Explore artists’ processes, build professional drawing tools and techniques, and meet others who share your interests in a casual and fun environment. Each workshop is led by a skilled teaching artist and focuses on a different object from our collection. Open to all ages; no experience necessary. For more information or to R.S.V.P., email email@example.com.
Saturday, April 19, 11:30 a.m.-5:30 p.m.
Film Series: Ai Weiwei Free with Museum Admission Elizabeth A. Sackler Center for Feminist Art, Forum, 4th Floor
In celebration of the exhibition Ai Weiwei: According to What?, the Brooklyn Museum is holding special screenings of films by and about the artist throughout the day, including Disturbing the Peace (Ai Weiwei, 2009, 78 min.); Without Fear or Favour (Alan Yentob, 2010, 51 min.); So Sorry (Ai Weiwei, 2011, 55 min.); and Never Sorry (Alison Klayman, 2012, 91 min.).
Sunday, April 20, 2 p.m.
Brooklyn Symphony Orchestra Tickets: $10 for Members; $20 for non-Members Iris and B. Gerald Cantor Auditorium, 3rd floor
The Brooklyn Symphony Orchestra continues its fortieth season with a concert featuring works by Gustav Mahler, Nikolai Rimsky-Korsakov, and Brooklyn native Douglas Anderson. For tickets and more information, visit www.brooklynsymphonyorchestra.org. Tours exploring the connections between art and music will precede and follow the performance.
Thursday, April 24, 7 p.m.
In Conversation: Brooklyn Street Art Tickets: $12 and include Museum general admission; free to Members Iris and B. Gerald Cantor Auditorium, 3rd floor
Brooklyn Street Art founders Steven P. Harrington and Jaime Rojo lead a dynamic, multimedia conversation that explores the evolution of street art stories as told by the earliest graffiti writers to today’s D.I.Y. artists. They’ll reveal secret backgrounds, show what stylistic themes are occurring today, and hint at the future of street art in New York. They are joined in conversation by artists Swoon and Luna Park, and independent curator Keith Schweitzer. A reception with DJ, cash bar, and street art-making project will follow. To purchase tickets, visit www.museumtix.com.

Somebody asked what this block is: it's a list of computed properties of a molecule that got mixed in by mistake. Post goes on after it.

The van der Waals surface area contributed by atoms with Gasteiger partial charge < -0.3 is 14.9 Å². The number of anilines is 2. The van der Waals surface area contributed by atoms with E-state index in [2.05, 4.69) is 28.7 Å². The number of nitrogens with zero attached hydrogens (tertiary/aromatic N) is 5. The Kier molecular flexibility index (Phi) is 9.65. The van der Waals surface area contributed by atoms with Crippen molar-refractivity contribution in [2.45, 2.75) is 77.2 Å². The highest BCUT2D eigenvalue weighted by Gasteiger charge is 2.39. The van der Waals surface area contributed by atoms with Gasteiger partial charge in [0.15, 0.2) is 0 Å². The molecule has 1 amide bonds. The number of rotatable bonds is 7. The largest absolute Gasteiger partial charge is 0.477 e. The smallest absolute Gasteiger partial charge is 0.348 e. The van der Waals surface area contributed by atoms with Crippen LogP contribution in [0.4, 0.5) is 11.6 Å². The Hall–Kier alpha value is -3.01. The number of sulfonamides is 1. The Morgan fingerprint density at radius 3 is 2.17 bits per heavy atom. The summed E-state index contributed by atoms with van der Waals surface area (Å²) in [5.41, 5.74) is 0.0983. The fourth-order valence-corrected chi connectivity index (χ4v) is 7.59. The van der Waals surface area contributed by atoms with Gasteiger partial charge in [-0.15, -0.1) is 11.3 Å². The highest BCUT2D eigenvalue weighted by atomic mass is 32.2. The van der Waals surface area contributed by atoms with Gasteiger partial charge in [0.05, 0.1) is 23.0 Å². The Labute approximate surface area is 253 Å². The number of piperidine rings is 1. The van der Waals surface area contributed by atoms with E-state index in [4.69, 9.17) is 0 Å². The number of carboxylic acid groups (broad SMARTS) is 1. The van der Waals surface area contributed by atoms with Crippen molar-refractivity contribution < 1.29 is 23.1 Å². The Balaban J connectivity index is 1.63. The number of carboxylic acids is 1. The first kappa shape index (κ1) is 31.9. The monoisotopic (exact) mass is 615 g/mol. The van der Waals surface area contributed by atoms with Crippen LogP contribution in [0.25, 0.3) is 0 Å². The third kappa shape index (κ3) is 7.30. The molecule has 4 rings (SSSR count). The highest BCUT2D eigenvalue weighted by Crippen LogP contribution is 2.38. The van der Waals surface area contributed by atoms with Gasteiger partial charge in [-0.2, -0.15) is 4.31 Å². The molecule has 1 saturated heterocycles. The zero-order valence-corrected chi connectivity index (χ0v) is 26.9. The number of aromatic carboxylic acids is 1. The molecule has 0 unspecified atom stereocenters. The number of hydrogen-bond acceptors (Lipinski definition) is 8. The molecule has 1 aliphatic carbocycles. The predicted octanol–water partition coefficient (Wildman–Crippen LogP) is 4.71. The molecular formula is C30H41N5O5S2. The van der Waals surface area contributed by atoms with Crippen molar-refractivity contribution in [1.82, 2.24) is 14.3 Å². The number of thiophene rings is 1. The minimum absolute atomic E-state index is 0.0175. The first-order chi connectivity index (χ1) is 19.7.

Free for Museum Members; to reserve, email firstname.lastname@example.org. Presented in conjunction with the site-specific installation Swoon: Submerged Motherlands, on view from April 11 to August 24 in the Iris and B. Gerald Cantor Gallery on the 5th Floor.
Admission: Contribution $12; students with valid I.D. and seniors $8. Free to members and children under 12 accompanied by an adult. Group tours or visits must be arranged in advance by calling extension 234.
Directions: Subway: Seventh Avenue express (2 or 3) to Eastern Parkway/Brooklyn Museum stop; Lexington Avenue express (4 or 5) to Nevins Street, cross platform and transfer to the 2 or 3. Bus: B41, B69, B48. On-site parking available.
Museum Hours: Wednesday and Friday, 11 a.m. to 6 p.m.; Thursday 11 a.m. to 10 p.m.; Saturday and Sunday, 11 a.m. to 6 p.m.; first Saturday of each month, 11 a.m. to 11 p.m. Closed Thanksgiving, Christmas, and New Year’s Day.